A few weeks back Jon Udell blogged about a Many Eyes visualization he had created which charted monthly mean temperatures from 1871 to 2006 in Concord, New Hampshire. To create the visualization he pulled data from a NOAA ftp site that was expressed in 1/10ths of a degree Celsius and charted it as a Block Histogram.
As an American, I’m used to thinking of temperatures in whole numbers and in degrees Fahrenheit. While Jon’s values were whole numbers they represented fractional units of temperatures and were in a temperature scale that is not how I intuitively think of the weather. Fortunately converting from Jon’s data set to Fahrenheit was a simple two-step process easily done using formulas in Excel.
1) Take the original data and divide by 10 to convert it from tenths of a degree Celsius to degrees Celsius.
2) Convert the values in Step #1 (represented by the variable C) to Fahrenheit using the following formula:
I took the resulting data set and re-uploaded it to Many Eyes. You can find it here. For comparison, I recreated Jon’s Block Visualization using my data transform here. You can compare it to Jon’s by clicking here.
Now you might say that I’m being nitpicky and that Jon’s visualization was the most accurate representation as he literally graphed the raw data as it came down from NOAA. Yet I think its worth laboring the point that we should take into account formats when presenting data to the public. We live in a world were people measure scientific phenomena in different units and our intuitive grasp of information is based on the unit system that we have internalized. Ask an American if 30 degrees Centigrade is hot and he’ll probably scratch is head and say probably (or most likely he’ll ask you what the Fahrenheit equivalent is). When you tell him that 30 degrees Celsius is equal to 86 degrees, he’ll tell you that 30 degrees Centigrade is burning hot !!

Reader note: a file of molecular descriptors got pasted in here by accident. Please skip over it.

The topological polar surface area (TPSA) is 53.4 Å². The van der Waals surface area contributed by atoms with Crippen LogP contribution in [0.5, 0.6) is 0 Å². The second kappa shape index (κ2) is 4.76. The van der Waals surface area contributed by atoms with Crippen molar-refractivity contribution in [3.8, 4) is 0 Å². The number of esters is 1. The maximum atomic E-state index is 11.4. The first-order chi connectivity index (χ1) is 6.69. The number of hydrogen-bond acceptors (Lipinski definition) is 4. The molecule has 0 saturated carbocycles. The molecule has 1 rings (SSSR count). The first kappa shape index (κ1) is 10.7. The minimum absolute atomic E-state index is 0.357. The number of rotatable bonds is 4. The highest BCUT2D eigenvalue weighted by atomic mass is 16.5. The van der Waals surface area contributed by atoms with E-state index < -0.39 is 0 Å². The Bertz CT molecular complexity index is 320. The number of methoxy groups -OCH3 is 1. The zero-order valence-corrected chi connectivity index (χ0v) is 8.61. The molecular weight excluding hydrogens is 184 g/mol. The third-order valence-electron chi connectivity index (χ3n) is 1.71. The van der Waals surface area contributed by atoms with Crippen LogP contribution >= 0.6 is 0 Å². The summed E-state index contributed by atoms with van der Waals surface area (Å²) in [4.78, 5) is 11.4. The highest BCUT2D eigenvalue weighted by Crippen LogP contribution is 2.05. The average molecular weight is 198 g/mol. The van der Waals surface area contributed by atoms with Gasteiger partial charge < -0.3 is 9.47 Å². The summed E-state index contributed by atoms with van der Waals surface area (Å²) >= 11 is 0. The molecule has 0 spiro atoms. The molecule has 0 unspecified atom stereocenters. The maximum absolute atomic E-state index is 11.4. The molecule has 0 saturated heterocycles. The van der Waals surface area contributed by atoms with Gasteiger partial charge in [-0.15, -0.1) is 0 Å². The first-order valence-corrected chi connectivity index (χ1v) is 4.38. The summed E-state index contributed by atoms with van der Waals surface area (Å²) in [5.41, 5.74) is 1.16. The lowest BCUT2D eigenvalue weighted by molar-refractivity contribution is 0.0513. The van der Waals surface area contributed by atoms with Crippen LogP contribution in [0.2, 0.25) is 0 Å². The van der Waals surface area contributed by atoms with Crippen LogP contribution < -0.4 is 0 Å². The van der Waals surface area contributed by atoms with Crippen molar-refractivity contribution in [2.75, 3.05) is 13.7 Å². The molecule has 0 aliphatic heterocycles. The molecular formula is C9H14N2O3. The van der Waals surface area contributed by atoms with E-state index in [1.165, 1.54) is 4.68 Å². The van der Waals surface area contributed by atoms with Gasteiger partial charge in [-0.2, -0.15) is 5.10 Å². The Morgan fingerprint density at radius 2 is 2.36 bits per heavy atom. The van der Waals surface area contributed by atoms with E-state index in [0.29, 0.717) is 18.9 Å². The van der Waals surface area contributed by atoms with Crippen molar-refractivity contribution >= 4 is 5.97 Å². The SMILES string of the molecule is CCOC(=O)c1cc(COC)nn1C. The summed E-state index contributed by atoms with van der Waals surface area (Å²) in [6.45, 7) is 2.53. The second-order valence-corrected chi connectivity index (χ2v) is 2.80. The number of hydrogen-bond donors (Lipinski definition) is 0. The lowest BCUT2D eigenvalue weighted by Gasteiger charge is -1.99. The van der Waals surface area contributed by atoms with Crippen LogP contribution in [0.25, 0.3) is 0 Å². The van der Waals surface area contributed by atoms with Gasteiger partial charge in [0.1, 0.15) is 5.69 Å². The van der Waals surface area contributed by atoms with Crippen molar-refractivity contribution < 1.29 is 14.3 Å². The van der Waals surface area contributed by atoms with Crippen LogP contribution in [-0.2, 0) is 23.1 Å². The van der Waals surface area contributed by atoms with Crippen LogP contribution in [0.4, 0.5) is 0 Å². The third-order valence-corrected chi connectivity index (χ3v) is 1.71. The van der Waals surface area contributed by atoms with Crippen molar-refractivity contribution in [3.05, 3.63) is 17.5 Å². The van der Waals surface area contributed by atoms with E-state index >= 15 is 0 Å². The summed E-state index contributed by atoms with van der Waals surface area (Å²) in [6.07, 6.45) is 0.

The point here is that as we design visualizations for the public, its important to express data in units that are familiar to different audiences. Visualization tools should allow those creating visualizations to specify not just that a column of values is numerical but what types of numbers they are: temperatures in Celsius, temperatures in Fahrenheit, weight in pounds, weight in kilograms, etc. Once units are explicitly defined, the tools should be smart enough to allow end users of visualizations to customize data displays by toggling between unit systems (i.e. Celsius vs. Fahrenheit).
Dabble DB, a hosted database solution is starting to do this with geographical data by allowing users to specify that a column is not just a text column but the values in the column represent state names. Identifying values as state names allows their corresponding values to be literally mapped on a map of the United States. To be fair, Many Eyes does this without requiring the user to explicitly declare that a data is of type state name, but neither site does anything for numerical data.
Translating data visualizations into units tailored for different users may require more programming upfront by creators of tools like IBM’s who are building visualization tools but they will be a perquisite if public data visualizations are intended to be accessible to more than just “data geeks”.